Thursday, December 7, 2023

Stay away from sin. . .

The history of Israel is often confused both by those who claimed to be the chosen people of God and those who lived outside this tribe.  Those who had been set apart by the promise to Abraham and the march of Moses to the land of promise presumed they had been chosen because they were special.  When they got to the land God had appointed for them, those who were living there had to go.  It was not because the people of God were too good to share the land but because they were too weak to live with those who confessed other gods.  This weakness proved true through the ages of prophets and exiles and betrayal and restoration and remnants.  The world presumed this to be arrogance but the hubris was not the high and mighty claiming their preeminent place; it was sinners who weakness was obvious to all but them.  They were to remain pure as the leaven for a world of death yet they proved themselves seldom up to their calling.

So it is presumed by those outside and some inside the Church that Christians have the same problem.  We think we are better than everyone else -- too good for others.  The Church is in the minds of her critics and even among some of the faithful a preserve for the holy.  The Church is nothing of the sort.  She is no museum of righteous people who have received the pat on the back from God for their goodness.  No, the Church is a hospital of the broken, wounded, and dying whose only hope lies in the God who became flesh for them (and for the whole world).  The Church is not filled with people who are better than others but people who know their weakness, sin, and death and who know they have only one Redeemer -- Jesus Christ the crucified.  We in the Church sometimes learn the lesson of arrogance and confirm the world in their judgment against us.  We need to be careful about this -- now more than ever.

The reason Christians do not hang around with sinners is not because they think themselves too good for such people but because they know their weakness.  As Psalm 141 reminds us:  Do not let my heart incline to any evil, to busy myself with wicked deeds in company with men who work iniquity, and let me not eat of their delicacies!  Our hearts are still inclined toward evil and we are too weak to battle both the sinful desire of the heart and the company of those who have abandoned righteousness to delight in sin.  We pray God to insulate us against both the desires of our hearts and the influence of the evil and this is why we stand apart.  We are so weak we would surely give into the ways of the wicked without God's aid and succor and part of that is the call to stand apart.  It is not to showcase how much better we are but as a tacit admission of our weakness.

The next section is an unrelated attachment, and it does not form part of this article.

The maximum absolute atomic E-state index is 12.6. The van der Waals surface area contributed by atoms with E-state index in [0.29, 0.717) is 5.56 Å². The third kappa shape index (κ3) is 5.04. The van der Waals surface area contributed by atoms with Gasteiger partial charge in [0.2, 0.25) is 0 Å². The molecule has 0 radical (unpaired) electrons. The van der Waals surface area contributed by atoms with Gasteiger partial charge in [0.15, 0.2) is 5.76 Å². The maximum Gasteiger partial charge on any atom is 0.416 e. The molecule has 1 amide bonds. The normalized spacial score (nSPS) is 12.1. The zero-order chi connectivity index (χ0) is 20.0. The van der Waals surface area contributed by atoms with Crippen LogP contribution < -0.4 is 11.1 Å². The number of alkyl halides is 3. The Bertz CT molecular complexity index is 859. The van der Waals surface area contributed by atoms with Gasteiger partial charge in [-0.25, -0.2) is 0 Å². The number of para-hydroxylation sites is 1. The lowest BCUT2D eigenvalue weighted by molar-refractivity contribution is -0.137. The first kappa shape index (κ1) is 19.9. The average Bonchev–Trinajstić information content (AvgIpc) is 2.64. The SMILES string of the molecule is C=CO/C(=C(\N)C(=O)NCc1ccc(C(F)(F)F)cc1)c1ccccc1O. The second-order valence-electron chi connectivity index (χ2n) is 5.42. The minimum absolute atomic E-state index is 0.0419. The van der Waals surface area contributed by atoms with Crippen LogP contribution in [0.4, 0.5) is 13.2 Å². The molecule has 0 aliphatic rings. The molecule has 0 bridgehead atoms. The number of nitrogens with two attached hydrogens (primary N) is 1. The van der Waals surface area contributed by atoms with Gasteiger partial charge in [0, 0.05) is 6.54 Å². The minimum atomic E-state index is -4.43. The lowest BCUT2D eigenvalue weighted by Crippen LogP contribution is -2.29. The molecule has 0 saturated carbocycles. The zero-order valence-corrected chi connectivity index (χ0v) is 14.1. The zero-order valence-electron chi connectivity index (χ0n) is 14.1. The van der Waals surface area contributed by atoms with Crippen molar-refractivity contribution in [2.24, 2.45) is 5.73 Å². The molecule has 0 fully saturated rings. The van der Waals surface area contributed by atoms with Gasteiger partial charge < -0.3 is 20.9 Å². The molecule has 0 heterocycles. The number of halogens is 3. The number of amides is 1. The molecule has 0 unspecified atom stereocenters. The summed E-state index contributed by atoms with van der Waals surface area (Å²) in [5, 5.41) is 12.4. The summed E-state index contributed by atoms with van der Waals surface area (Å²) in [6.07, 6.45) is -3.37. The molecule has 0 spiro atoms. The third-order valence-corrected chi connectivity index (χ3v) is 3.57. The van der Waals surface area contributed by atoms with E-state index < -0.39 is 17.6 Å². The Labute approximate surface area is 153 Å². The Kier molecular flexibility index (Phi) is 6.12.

We cannot go along and get along.  It is not because we are so smug in our self-righteousness but, as St. Paul reminds us, we learned truly what sin was after becoming a Christian and it exposed the weakness and sin within.  It is for the sake of this weakness we must stand apart as much as for any other reason (such as our witness).  We cannot give into the tolerance of the age or the lack of judgment which could presumed to condone and approve of what must be condemned -- not only for our sake but also for the sake of the world.  Yes, Jesus eats and drinks with sinners.  But St. Paul insists that we mark evil and stand apart from it.  That is because we are not Jesus.  We are those whom Christ has redeemed.  We are not His equals but remain forever dependent upon His mercy and grace or we would fall.  There but for the grace of God...

The pressure is surely on us to make faith into something very deep and private -- so deep and private that it is not evident on the outside of us and therefore hidden and known only to God.  The pressure is upon us to go along and get along -- all in the name of love, Christ's love no less.  But weakness is our problem and temptation is our enemy and we dare not fool ourselves into thinking we can handle evil.  Only Jesus can.  Therefore, we must stand in Christ and stand apart -- for our sake and for the sake of preserving the Gospel among us. 

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